I don’t know why it was fed to me, but from the standpoint of it triggering enough reaction to where I felt like writing about it, I guess our AI overlords sure know how to get to each and every one of us. But I read this story about how baseball player Tony Kemp’s wife gave him an ultimatum after he was drafted, to make it to the big leagues in three years, and I’m just really annoyed by it.
Personally, I don’t like the idea of ultimatums in the first place, and feel that ultimatums in general are usually employed in lost cause situations, and I’m of the personality to where I most certainly don’t like the heavy pressures that usually are associated with ultimatums, to where they’re automatically detrimental to whatever cause for ultimatum there was in the first place.
So I feel for Tony Kemp despite not really knowing much about him at all, seeing as how I’m basically a casual baseball fan these days and I don’t know every 25-man roster of every team like I used to, because having to play under such an unreasonable and incredibly selfish clock to begin with probably wasn’t the most ideal of conditions to be starting a professional career with.
When a player is drafted, there’s still a gargantuan amount of luck and moving parts that all need to shift and move and fall into place perfectly for them to actually make it to the major leagues, and there are countless examples of baseball players throughout history who have performed well, and never made it to the big leagues. Even this year, was a story about a guy on the Pirates who had toiled in the minor leagues for 13 years before getting his first-ever opportunity to play in the major leagues. And even still, he only made it up on account of an injury, and was jettisoned back to the minor leagues as soon as the player returned.
The typical timeline for a player, and that’s if they play well, have the front office behind them, and have already been invested in, is usually like five years. They might get a September call-up before then, or a cup of coffee if someone is injured, but if everything goes well, players that are part of a team’s plan, usually still make it up in five for good. And that’s only if the parent ballclub isn’t trying to manipulate service time and playing chess with a player’s career in order to exploit loopholes in roster construction.
So for Tony Kemp’s wife to basically demand that Tony Kemp make it to the big leagues in three years, to me, comes off as extremely reckless, unreasonable, and because the underlying message was, because her career would have to go on hold, pretty selfish. Good on her for having her own career hopes and ambitions, but maybe don’t marry a ballplayer, much less slap a ridiculous ultimatum on him, because the pressure of such alone, could very well have blown up in their faces.
The only reason why this is a non-issue today is the fact that Tony Kemp miraculously did succeed at making it to the bigs in three years. And thankfully there wasn’t any intricate stipulations in his ultimatum with the wife about needing to actually stick in the major leagues, because after he came up in 2016, the Astros ping-ponged him back and forth to the minors multiple times over the next few years, but if I had to guess, since he was a part (at least on the 40-man roster) of the 2017 cheating champions squad, wifey probably got swept up in just how big of a deal it can be, even for a shuttle-bus player like Kemp was then.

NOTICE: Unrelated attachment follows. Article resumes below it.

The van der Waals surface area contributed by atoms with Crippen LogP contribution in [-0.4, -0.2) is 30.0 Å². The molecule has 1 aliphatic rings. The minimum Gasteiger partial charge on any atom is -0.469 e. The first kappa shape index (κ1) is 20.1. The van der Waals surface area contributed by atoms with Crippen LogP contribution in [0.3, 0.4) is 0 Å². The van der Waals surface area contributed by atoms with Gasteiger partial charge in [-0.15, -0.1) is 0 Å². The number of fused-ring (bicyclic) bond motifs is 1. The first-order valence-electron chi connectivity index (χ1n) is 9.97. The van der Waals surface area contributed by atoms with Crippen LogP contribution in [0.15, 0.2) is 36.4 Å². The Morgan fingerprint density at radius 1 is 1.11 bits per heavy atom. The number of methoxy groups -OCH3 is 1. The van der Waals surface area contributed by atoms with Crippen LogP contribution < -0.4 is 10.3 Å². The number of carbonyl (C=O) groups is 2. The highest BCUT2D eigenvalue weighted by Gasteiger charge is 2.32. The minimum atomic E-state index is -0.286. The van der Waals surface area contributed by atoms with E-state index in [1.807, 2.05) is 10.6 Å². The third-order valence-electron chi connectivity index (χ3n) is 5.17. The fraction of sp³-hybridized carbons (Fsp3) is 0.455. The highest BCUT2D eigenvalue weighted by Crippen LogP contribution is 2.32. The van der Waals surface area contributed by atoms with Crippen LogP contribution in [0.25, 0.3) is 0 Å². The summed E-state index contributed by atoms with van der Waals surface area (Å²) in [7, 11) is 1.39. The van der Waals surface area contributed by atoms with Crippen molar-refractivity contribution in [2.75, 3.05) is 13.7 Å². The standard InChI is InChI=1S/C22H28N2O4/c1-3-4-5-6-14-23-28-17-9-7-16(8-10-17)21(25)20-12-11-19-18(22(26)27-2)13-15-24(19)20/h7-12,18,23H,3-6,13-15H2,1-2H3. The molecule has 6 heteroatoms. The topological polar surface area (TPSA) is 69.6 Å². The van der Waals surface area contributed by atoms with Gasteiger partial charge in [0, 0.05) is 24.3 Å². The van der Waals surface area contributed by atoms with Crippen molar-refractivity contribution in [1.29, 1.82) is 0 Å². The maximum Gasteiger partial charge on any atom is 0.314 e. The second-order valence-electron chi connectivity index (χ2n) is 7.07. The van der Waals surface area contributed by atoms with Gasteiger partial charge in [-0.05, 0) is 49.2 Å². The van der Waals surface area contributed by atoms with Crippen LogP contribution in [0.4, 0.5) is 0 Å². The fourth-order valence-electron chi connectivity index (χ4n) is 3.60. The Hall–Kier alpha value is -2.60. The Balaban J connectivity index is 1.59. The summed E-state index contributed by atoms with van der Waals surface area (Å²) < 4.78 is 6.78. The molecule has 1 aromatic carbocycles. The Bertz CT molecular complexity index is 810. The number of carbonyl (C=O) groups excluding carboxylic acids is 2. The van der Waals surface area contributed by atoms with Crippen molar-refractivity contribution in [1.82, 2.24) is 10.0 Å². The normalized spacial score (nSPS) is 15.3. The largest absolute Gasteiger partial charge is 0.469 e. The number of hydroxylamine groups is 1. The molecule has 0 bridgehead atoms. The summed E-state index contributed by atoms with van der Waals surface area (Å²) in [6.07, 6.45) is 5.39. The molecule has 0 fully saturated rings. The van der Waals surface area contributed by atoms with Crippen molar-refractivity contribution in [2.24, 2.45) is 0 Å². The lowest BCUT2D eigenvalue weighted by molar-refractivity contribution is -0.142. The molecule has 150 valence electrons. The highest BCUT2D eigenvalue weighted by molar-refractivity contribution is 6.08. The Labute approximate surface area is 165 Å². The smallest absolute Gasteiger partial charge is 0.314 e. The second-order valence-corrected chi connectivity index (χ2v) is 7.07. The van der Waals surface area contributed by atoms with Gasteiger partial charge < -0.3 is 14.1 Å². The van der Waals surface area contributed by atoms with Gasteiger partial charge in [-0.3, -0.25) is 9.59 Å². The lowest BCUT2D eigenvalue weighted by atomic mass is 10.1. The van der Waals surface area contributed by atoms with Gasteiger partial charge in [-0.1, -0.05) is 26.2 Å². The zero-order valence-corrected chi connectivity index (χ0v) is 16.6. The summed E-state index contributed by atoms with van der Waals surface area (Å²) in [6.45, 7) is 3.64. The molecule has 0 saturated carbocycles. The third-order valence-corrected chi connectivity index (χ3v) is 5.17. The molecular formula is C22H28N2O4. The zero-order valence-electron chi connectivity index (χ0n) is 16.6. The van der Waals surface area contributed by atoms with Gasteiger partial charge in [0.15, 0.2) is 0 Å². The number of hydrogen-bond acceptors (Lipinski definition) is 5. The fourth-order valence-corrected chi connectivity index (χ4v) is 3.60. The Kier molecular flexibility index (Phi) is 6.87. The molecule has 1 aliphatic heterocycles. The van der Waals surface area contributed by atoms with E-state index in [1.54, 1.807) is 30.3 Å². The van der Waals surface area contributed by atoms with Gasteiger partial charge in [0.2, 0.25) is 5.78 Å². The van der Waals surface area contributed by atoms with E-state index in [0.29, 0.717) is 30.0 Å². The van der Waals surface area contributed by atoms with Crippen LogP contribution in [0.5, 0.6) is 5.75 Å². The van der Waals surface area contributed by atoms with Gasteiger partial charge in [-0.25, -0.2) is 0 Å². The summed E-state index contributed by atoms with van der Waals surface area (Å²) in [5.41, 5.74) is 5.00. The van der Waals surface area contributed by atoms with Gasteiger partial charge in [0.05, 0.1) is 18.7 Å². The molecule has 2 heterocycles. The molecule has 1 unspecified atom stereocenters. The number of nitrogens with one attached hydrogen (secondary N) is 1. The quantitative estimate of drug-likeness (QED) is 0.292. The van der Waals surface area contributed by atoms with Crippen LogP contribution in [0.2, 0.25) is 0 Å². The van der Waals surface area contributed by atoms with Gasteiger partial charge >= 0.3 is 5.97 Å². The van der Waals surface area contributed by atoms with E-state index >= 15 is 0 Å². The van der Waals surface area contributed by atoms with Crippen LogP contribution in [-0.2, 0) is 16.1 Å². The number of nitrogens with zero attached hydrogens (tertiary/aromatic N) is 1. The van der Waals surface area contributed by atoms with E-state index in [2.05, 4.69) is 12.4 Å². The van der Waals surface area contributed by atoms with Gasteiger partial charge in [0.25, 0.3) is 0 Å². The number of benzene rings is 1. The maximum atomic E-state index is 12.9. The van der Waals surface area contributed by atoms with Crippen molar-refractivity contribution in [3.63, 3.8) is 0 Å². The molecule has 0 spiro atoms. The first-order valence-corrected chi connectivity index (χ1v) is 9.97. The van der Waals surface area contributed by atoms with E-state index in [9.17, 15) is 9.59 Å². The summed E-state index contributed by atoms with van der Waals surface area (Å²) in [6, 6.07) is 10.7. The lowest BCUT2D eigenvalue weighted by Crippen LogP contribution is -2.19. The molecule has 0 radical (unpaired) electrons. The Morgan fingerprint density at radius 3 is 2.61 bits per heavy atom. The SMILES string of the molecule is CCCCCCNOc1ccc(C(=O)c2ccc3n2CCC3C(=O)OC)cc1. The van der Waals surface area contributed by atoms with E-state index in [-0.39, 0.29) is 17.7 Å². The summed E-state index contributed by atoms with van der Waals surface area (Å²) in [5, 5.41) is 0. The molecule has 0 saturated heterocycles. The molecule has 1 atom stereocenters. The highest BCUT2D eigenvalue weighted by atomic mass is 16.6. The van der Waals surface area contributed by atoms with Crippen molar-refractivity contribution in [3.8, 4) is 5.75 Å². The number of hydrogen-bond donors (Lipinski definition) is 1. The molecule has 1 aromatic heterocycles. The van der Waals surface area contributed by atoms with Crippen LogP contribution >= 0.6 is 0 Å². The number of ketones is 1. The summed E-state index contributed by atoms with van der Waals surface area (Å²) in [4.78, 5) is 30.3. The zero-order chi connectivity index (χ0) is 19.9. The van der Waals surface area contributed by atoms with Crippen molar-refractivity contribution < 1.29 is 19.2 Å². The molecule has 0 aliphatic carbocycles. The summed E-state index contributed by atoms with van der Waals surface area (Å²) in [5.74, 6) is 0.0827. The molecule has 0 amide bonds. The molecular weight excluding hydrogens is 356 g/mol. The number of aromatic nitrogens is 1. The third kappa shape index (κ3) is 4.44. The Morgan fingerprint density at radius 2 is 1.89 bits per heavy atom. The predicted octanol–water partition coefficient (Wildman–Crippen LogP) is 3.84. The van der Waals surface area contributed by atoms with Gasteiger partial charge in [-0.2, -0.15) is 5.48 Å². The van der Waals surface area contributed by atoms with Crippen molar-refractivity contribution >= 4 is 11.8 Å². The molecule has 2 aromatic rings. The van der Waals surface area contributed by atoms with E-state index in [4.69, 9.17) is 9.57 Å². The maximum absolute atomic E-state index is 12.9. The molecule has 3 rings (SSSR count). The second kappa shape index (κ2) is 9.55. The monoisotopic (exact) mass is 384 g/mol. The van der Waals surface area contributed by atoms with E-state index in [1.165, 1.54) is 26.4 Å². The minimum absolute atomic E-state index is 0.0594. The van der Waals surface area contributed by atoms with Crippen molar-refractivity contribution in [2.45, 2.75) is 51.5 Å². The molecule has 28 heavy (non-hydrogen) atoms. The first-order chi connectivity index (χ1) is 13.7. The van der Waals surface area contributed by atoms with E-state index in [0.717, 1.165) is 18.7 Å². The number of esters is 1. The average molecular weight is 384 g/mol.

Here’s what irks me though; Kemp’s wife was in broadcasting in some capacity up in Toronto, and her career was supposedly trending in a direction she wanted. Even if she stayed in broadcasting, what kind of ceiling would she capable of reaching? Probably not to the heights that even a baseball player of marginal talent could achieve, just by being the last guy on a 25-man roster. Money is not everything in life, but seeing as how the MLB minimum when Kemp was a rookie was still $475K, I’m willing to bet that ol’ Tony was going to be the primary breadwinner.
But the thing is that wifey basically gambled with his career, all because she was concerned about putting her career on hold. Like, there are ways to go about chasing dreams independently, without having to put unreasonable pressure on your partner, but that’s basically what happened with the Kemps, and that’s kind of why I got fired up over this topic in the first place.
Like I’m sure Kemp’s wife isn’t so torn up about giving up her career, seeing as how hubby has made over $8 million throughout his career, which is kind of surprising considering how mediocre of a talent he kind of is. He had one okay season in 2021, but he’s still a career .239 hitter with an OPS of .679, and has a career bWAR of 3.6 which is heavily weighted by his performance in 2021. And the way he’s playing in 2023, his major league career probably isn’t going to last much longer, but like I said, he’s made $8M in his career, and smart people have parlayed less into retirement and the good life.
If I’m a betting man though, a partner who rains on the parade of him getting drafted in the first place with ultimatums, is probably a partner that’s going to be crawling up his asshole once his major league career starts to fizzle, and he’s stashed in the minors of whomever is willing to keep him employed. Sucks because there are now kids involved, but that’s life in America, and everyone needs to take care of themselves so they can take care of the others that matter; with or without the unnecessary pressures of ultimatums.